New to this version of Aragami is the Nightfall expansion, which adds an all-new story to the game across four chapters and features two new playable protagonists, Hyo and Shinobu. The game recommends playing the new content after finishing the main game not only because the story takes place a few years later but because the gameplay picks up pace pretty well from the end. Nightfall is short, only two or three hours compared to the original ten-hour campaign, but the momentum and level of challenge are strong throughout. Whereas Aragami’s special abilities would gradually unlock through finding hidden scrolls, Hyo and Shinobu have their (admittedly smaller) movesets unlocked from the outset. Variety then comes in the form of unique twists on the standard gameplay that crop up from time to time, like tailing enemies to sneak through special barriers or manoeuvring past ethereal balls of light. In single player it’s possible to play as either of the new protagonists, with the remaining character popping in as needed to perform tandem moves. Where this expansion really shines is when another human player gets involved. Whatever simplicity or repetitiveness when playing solo is quickly extinguished as soon as a second player gets involved and it becomes possible to plan and execute coordinated attacks. Playing in co-op is a lot of fun and different enough that it almost warrants going through the entire main game and expansion a second time, or just forgoing a solo playthrough altogether.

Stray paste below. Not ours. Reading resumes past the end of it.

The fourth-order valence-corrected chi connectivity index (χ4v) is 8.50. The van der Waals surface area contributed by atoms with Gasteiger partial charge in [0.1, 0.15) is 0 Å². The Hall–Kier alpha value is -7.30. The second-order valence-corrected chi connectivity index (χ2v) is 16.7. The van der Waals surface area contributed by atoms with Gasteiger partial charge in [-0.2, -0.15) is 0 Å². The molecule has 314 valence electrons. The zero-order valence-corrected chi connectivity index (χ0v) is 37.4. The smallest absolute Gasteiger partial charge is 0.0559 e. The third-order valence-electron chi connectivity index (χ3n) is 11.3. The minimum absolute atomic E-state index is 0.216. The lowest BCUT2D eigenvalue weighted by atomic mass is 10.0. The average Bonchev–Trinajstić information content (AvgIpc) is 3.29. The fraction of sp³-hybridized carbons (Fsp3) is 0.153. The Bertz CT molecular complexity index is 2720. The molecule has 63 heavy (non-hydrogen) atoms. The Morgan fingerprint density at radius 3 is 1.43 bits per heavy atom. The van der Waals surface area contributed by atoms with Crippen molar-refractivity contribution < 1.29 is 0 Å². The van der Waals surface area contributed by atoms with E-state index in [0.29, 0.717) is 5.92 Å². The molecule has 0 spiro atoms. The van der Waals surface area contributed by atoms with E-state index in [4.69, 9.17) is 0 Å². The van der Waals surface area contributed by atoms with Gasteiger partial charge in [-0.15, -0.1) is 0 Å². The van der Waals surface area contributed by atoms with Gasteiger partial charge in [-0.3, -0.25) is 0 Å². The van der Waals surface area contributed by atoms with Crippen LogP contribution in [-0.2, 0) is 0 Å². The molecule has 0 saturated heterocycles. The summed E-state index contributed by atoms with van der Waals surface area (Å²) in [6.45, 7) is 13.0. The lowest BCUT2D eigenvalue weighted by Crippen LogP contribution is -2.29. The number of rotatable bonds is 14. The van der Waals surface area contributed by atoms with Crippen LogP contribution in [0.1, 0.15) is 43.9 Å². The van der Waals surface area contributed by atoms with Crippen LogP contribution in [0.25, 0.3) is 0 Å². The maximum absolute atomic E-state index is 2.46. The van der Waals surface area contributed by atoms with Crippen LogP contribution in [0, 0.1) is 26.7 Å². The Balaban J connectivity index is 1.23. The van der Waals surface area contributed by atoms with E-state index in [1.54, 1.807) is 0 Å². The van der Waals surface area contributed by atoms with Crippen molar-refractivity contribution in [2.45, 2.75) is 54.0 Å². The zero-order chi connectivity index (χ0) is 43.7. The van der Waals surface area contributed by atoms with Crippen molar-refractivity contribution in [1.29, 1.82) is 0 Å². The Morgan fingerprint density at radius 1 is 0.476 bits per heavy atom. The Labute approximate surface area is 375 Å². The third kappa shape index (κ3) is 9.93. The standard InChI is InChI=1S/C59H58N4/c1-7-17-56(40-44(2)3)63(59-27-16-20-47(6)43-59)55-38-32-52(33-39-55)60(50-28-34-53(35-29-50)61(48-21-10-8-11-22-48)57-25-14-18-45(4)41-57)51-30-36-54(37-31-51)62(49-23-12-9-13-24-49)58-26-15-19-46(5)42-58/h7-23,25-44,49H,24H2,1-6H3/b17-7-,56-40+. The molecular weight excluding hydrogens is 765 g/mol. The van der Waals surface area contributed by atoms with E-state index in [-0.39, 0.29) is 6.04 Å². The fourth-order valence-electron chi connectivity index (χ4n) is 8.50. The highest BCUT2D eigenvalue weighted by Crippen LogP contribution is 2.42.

Shoot, I’ll never assassinate that giant rock wall with the guard watching it so intently
Aside from the new content on offer, developer Lince Works has also done a lot of behind-the-scenes work on improving the visual experience in Aragami. While already a great looking game with its high-contrast, yet soft cel-shaded look and pleasing effects, performance has always notoriously been a bit of an issue. Now with Shadow Edition, some much needed spit-and-polish has been applied that brings some stability to framerates and visual improvements just in time for the Xbox One/One X release and will be applied retroactively to prior versions of the game on PS4 and PC. Some issues and bugs still remain however, in particular a significant portion of the audio in my game (being played on the Xbox One X) was missing from the beginning, which at first I assumed was intentional (ninjas being silent and all that) but realised was a bug after I hard reset my console. Still, for an indie effort there is a lot to appreciate about the production values on show and the way in which the visual composition and interplay of light and dark help inform the gameplay.
Aragami: Shadow Edition is the perfect way for anyone who missed the game the first time around to get in on a basic but fun stealth game about shadowy, teleporting ninjas. It’s great to see a small developer continue to iterate on and support a game that’s almost two years old and for the whole thing to find a new home on another platform. If you bought and enjoyed Aragami in the past you’re in luck too, because the improvements are for everybody and the Nightfall expansion is well worth throwing a few dollars at to add on.
Reviewed on Xbox One X | Review code supplied by publisher